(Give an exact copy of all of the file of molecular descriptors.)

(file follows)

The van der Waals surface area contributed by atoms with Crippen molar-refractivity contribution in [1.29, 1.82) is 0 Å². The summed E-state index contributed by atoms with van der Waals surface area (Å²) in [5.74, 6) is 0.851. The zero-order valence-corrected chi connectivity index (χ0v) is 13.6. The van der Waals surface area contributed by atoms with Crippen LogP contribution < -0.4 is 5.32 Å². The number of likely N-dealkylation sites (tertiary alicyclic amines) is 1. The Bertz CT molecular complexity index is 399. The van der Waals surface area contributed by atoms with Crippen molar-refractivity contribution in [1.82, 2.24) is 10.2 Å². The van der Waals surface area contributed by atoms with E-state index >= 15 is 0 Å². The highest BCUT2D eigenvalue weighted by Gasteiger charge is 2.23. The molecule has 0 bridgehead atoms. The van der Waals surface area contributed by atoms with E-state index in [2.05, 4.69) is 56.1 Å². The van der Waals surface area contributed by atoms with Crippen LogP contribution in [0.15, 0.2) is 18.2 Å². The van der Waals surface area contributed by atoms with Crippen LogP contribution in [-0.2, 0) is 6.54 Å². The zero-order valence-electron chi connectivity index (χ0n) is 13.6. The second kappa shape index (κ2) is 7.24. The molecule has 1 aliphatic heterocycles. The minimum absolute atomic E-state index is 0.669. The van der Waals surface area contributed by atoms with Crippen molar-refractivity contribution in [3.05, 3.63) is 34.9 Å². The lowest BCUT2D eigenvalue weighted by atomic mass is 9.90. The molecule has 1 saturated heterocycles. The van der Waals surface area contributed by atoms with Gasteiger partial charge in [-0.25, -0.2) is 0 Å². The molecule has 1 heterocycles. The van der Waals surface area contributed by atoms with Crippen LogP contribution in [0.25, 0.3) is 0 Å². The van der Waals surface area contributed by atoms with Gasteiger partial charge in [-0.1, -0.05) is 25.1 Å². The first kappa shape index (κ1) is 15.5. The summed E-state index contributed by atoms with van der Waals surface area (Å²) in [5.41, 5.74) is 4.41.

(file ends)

The van der Waals surface area contributed by atoms with Crippen molar-refractivity contribution in [1.29, 1.82) is 0 Å². The summed E-state index contributed by atoms with van der Waals surface area (Å²) in [5.74, 6) is 0.851. The zero-order valence-corrected chi connectivity index (χ0v) is 13.6. The van der Waals surface area contributed by atoms with Crippen LogP contribution < -0.4 is 5.32 Å². The number of likely N-dealkylation sites (tertiary alicyclic amines) is 1. The Bertz CT molecular complexity index is 399. The van der Waals surface area contributed by atoms with Crippen molar-refractivity contribution in [1.82, 2.24) is 10.2 Å². The van der Waals surface area contributed by atoms with E-state index >= 15 is 0 Å². The highest BCUT2D eigenvalue weighted by Gasteiger charge is 2.23. The molecule has 0 bridgehead atoms. The van der Waals surface area contributed by atoms with E-state index in [2.05, 4.69) is 56.1 Å². The van der Waals surface area contributed by atoms with Crippen LogP contribution in [0.15, 0.2) is 18.2 Å². The van der Waals surface area contributed by atoms with Crippen LogP contribution in [-0.2, 0) is 6.54 Å². The zero-order valence-electron chi connectivity index (χ0n) is 13.6. The second kappa shape index (κ2) is 7.24. The molecule has 1 aliphatic heterocycles. The minimum absolute atomic E-state index is 0.669. The van der Waals surface area contributed by atoms with Crippen molar-refractivity contribution in [3.05, 3.63) is 34.9 Å². The lowest BCUT2D eigenvalue weighted by atomic mass is 9.90. The molecule has 1 saturated heterocycles. The van der Waals surface area contributed by atoms with Gasteiger partial charge in [-0.25, -0.2) is 0 Å². The molecule has 1 heterocycles. The van der Waals surface area contributed by atoms with Crippen LogP contribution in [0.25, 0.3) is 0 Å². The van der Waals surface area contributed by atoms with Gasteiger partial charge in [-0.1, -0.05) is 25.1 Å². The first kappa shape index (κ1) is 15.5. The summed E-state index contributed by atoms with van der Waals surface area (Å²) in [5.41, 5.74) is 4.41.